So, help a brother out when you’re up that way this Spring/Summer/Fallingbackintowinter. Keep your eyes peeled and maybe you’ll spot a pair of sticks poking out of the snow. If you see or retrieve one or both skis, drop a line to Spencer at: email@example.com.
You know, the Coalpit Headwall. Smack dab in the center of the photo, veering out to looker’s right..
The Chugach. The Alaska Range. The Coast Mountains. The Wrangells, or, more formally, the Wrangell-St. Elias National Park and Preserve. The Talkeetnas. I’ve heard of all these Alaskan mountain ranges, even seen pictures & videos, and checked out stories of skiers and boarders getting rad in them.
The Neacola Mountains? I heard of this zone for the first time exactly seven days before Joe from the Anchorage-based Sportsman’s Air Service dropped Jason, John, and myself off on the Pitchfork glacier. Agreeing to make this range home for two weeks took me about .003 seconds. Merely from a (dryland) Google Earth image, it was obvious: the Neacolas held what we were looking for. Couloirs. Not couloirs for days, though. Couloirs for weeks. Maybe months. Probably, like any decent range, couloirs for years. As we would soon find out, the Neacolas are many, many steps up from a ‘decent range.’
A Google Earth image led us here, to heaven. Way to go, (Google founders) Sergey Brin and Larry Page!
Arranging this trip was not without struggle, as Continue reading ‘Dreamlines in the Neacola Mountains, Alaska’
With global warming comes the rising of the snow line here in Utah. While snow will likely keep falling throughout our lifetimes, the elevation at which it remains on the ground in Utah is likely to rise permanently. We’re in a desert here after all, and snow doesn’t like the desert very much. This season has shown us what the future could look like for the foreseeable future: one has to drive a substantial distance up any Central Wasatch canyon to actually reach snow. Recent years have offered similar conditions.
A raised snow line is convenient for those who dislike shoveling snow off their driveways. It is inconvenient for those who like to recreate on snow, as their ability to spread out becomes hampered. As the remaining snow is found only at higher elevations, available snow recreation acreage diminishes at an accelerated rate. That’s because a conical shaped mountain offers the greatest acreage at its base, and offers the least as one nears the summit. See picture.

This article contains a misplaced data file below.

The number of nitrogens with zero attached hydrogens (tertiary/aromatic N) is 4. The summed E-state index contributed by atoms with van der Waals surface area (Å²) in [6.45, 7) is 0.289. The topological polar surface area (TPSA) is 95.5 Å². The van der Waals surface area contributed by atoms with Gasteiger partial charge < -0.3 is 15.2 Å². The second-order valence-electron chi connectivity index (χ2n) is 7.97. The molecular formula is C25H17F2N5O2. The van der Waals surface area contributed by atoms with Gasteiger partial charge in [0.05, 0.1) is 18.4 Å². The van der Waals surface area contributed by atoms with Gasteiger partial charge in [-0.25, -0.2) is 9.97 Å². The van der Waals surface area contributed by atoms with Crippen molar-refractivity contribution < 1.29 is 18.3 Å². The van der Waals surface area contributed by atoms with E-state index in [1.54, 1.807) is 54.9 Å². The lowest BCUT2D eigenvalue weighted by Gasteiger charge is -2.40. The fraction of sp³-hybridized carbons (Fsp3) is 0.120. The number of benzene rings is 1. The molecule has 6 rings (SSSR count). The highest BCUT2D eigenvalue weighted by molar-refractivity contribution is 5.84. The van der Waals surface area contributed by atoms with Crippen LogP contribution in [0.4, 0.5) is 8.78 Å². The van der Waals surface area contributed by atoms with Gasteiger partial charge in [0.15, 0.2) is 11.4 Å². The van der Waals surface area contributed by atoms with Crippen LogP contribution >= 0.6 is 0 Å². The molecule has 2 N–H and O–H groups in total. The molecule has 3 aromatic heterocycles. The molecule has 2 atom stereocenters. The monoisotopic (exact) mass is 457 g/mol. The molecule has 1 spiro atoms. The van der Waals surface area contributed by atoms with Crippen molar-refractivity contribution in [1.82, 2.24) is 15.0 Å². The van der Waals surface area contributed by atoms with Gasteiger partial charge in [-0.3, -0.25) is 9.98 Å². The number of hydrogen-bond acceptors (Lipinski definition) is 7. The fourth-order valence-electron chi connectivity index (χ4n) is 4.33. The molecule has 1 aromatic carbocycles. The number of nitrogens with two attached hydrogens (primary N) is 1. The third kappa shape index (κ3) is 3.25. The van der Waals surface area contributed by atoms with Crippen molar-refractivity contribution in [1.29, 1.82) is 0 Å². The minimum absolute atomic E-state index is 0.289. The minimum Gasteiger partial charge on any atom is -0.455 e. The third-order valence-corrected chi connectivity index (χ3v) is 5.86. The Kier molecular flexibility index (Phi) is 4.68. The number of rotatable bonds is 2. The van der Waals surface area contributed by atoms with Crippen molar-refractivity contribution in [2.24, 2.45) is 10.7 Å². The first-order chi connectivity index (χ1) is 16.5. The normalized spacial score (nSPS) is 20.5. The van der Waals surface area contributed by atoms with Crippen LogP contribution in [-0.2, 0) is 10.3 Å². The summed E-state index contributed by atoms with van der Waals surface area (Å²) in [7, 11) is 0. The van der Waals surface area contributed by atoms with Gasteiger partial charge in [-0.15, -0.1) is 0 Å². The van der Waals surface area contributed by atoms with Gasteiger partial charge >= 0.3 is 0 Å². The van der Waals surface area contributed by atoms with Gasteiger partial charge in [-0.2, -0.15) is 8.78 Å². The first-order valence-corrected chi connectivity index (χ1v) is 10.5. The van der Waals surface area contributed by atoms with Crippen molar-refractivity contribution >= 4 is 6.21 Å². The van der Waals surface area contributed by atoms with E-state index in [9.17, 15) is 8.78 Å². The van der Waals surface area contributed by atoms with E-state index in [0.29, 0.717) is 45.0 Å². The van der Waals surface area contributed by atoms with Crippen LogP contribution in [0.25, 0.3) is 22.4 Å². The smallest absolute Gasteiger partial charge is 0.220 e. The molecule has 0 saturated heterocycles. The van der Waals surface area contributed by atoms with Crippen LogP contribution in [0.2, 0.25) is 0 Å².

Artist rendering of the side view of a potential future for SLC residents. The entire One Wasatch picture rests on a bed of money. You noticed.
Since it’s a reasonably applicable metaphor, picture a Continue reading ‘One Wasatch’
Had a perfect day in Wolverine Cirque with Nate yesterday. Windless until near the end, sunny with clear visibility, and the snow remained cold on north facing lines. Considering that we changed the original plan for the day to reduce our risk exposure – which simultaneously cut out an enormous amount of shrubbing – we were both pretty stoked to nab all of our lines in untracked condition save one. A threesome dropped into the Scythe as we topped out on Wolverine Peak, so we skied another untracked line then returned to the Scythe with 3 ski tracks in it. Not toooo bad.
Nate blasting down Pressure Drop. That’s a good name for a line.
A OK humming church hymns in Pressure Drop.
It seems I’m always learning something out there in the mountains, whether looking to do so or not. Since there were a number of people both in the vicinity as well as Continue reading ‘Sunshine in the Cirque’
Besides coming up with better anchor solutions while hanging around the Wasatch on skinny cord (see this article for more on that), I also do a lot of thinking while skinning and booting up to the tops of ski lines and mountains. Rather than consider this the boring time before making fun turns, I find that it’s my quiet time, usually filled with tranquility, calm, and mental travels. I’m one of several snow riders who offers up their take on what we think about while Going Up, in an article on the Clymb website, produced and photographed by cameraman Jim Harris. Check it out for mental skin track fodder for your next outing!